The core story is not about unknown talents waking up among normal humans, it’s about ordinary people finding themselves in extraordinary circumstances and having to deal with them to the best of their abilities. About finding your strength in the most unlikely places. And here I found what I was looking for, what JMS does best – giving you a wonderful insight into the human soul. Each one of the main characters is somewhat flawed: their personal history hides a trauma, or a weakness – or both. The journey they start, first alone and then together, requires them to overcome those faults or work around them, and at the same time help the others along the way: not everyone succeeds, not everyone is strong enough to make it, but they do try – and it’s enough. By the end of this first run of episodes I came to care for each of these characters, both the ones that were instantly likable – like Capheus or Riley – and the ones that required more work – like Nomi or Wolfgang – because they gave so little away of themselves that it felt like there was an impenetrable barrier between me and them. But as their lives, and their past, were revealed in small, incremental brush-strokes, I saw them for who they were and rooted for them, worried about what happened to them. Little by little, through the magic of good writing and acting, they had become real. This is indeed what JMS does best, get you invested in a character’s life, make them become flesh and blood people you care about, even the ones that start out as not-so-likable. This is one of the best surprises of the story-arc, that our perception of these people changes over time, because in the end “no one here is exactly what they appear”, as another famous B5 quote goes.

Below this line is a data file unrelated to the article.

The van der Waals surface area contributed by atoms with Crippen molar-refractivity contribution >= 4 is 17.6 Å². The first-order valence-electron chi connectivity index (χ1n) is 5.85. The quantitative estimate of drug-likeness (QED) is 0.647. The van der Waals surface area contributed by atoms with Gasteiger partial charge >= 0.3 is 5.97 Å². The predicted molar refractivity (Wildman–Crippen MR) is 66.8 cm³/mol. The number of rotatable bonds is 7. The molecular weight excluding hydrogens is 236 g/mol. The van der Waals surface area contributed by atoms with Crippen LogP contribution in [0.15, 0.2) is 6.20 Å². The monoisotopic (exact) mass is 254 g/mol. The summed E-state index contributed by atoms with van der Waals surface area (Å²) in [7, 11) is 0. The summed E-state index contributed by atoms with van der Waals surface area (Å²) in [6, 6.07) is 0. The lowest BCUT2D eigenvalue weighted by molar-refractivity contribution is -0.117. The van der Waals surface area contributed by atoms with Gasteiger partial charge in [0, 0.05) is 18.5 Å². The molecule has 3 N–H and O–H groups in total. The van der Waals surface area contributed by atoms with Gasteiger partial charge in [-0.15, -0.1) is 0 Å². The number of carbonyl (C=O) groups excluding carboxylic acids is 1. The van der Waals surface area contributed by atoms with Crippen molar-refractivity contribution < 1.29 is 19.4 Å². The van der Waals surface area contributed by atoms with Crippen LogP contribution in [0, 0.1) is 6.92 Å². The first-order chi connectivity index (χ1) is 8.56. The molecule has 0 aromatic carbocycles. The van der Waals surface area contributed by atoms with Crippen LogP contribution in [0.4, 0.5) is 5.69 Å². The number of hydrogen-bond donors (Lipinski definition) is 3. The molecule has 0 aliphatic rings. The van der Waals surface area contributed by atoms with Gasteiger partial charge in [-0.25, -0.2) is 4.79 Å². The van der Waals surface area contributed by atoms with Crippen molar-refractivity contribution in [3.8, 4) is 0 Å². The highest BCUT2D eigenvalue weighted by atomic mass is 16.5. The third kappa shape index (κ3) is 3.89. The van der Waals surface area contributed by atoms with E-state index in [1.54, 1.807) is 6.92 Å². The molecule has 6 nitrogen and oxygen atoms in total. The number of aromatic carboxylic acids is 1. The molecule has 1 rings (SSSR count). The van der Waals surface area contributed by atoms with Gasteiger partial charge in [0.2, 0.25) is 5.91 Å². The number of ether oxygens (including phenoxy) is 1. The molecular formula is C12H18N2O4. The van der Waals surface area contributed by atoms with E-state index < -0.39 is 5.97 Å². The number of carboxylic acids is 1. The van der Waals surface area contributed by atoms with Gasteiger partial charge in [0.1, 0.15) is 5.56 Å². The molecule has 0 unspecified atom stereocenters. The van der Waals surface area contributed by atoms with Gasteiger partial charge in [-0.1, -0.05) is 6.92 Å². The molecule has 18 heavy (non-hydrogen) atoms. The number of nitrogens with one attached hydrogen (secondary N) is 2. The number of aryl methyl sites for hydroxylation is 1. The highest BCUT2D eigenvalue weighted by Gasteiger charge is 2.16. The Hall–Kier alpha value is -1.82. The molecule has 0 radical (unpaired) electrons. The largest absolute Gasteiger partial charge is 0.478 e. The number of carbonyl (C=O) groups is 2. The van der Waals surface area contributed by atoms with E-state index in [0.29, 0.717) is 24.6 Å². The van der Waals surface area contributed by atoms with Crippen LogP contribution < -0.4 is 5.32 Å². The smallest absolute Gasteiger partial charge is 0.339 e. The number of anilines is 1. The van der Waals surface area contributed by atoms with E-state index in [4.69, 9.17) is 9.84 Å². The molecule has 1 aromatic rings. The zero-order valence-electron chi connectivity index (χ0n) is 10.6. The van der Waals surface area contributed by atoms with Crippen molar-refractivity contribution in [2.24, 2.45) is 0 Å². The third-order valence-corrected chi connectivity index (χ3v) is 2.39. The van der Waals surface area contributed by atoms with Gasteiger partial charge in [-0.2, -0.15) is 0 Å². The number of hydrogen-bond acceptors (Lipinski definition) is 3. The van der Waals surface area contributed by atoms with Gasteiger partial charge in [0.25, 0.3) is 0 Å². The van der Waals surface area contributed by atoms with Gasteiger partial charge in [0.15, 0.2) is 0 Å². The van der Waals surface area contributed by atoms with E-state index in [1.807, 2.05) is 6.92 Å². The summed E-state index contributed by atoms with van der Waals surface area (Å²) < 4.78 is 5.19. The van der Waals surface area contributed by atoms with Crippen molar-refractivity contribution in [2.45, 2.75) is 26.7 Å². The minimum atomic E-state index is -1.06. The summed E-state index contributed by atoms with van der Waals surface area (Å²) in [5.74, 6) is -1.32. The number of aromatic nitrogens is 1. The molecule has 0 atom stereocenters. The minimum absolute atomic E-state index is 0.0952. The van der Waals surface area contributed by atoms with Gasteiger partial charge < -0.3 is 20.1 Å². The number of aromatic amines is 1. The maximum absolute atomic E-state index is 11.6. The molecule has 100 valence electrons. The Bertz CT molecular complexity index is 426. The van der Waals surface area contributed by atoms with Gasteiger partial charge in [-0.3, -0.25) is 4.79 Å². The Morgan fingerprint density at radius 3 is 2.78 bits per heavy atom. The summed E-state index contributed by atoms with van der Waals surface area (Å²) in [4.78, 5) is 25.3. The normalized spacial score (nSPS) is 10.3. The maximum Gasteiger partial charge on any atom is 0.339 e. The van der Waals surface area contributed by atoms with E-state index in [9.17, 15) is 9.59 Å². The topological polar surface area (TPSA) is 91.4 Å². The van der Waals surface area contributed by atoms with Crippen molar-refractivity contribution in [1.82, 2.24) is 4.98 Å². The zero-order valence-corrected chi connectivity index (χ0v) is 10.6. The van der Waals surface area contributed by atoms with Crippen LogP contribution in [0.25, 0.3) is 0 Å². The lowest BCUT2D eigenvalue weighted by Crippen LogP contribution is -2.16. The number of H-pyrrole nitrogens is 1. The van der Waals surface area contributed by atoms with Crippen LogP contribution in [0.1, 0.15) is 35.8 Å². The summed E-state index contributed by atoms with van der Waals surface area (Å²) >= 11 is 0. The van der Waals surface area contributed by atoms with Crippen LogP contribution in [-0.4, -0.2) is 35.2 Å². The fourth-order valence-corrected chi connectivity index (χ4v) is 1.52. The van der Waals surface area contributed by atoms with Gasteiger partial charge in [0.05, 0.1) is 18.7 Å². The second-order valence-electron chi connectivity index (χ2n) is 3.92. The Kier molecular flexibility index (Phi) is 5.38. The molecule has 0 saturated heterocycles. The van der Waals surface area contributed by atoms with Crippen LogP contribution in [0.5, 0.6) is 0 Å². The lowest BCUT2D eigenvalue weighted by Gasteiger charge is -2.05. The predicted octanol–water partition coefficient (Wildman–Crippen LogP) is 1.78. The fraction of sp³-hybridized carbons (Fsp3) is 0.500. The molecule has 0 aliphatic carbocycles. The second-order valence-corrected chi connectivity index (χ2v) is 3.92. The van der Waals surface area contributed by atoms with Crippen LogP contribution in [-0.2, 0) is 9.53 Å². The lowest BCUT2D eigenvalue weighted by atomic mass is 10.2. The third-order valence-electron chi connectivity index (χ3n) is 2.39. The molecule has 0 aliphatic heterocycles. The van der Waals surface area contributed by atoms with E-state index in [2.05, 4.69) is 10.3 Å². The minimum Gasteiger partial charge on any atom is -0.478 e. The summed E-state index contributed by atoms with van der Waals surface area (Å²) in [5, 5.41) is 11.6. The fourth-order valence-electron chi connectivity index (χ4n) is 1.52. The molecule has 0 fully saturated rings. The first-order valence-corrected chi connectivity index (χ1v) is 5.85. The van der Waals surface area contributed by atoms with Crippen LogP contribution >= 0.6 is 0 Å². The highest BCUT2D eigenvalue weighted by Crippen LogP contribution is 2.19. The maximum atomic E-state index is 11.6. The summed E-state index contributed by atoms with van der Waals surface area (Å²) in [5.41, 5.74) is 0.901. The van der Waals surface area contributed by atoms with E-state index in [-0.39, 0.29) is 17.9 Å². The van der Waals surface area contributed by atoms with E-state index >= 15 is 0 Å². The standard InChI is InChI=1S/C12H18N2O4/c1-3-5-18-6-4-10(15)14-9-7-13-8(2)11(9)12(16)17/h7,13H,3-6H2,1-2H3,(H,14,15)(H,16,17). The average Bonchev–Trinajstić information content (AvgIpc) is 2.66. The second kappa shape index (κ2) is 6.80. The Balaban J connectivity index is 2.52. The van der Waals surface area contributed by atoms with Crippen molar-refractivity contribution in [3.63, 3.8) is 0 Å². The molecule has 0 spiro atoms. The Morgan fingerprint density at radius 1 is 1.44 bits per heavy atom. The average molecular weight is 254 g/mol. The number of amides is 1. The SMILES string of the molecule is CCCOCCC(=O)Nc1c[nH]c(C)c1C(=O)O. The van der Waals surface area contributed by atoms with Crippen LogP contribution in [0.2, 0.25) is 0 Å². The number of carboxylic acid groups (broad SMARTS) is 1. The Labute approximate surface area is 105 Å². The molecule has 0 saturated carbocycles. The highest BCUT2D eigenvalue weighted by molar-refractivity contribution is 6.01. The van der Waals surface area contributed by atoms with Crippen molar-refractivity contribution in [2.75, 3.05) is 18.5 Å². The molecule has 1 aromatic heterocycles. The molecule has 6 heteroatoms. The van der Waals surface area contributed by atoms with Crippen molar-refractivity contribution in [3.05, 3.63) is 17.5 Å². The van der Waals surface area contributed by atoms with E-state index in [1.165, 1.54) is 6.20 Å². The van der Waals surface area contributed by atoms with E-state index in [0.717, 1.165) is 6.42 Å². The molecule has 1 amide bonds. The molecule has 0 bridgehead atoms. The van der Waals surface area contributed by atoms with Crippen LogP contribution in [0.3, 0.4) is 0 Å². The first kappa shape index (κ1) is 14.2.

This first season of Sense8 is therefore more dedicated to laying the groundwork for what must come, and the time devoted to it was time indeed well spent: Season Two will certainly take us into the heart of the matter. I more than look forward to it.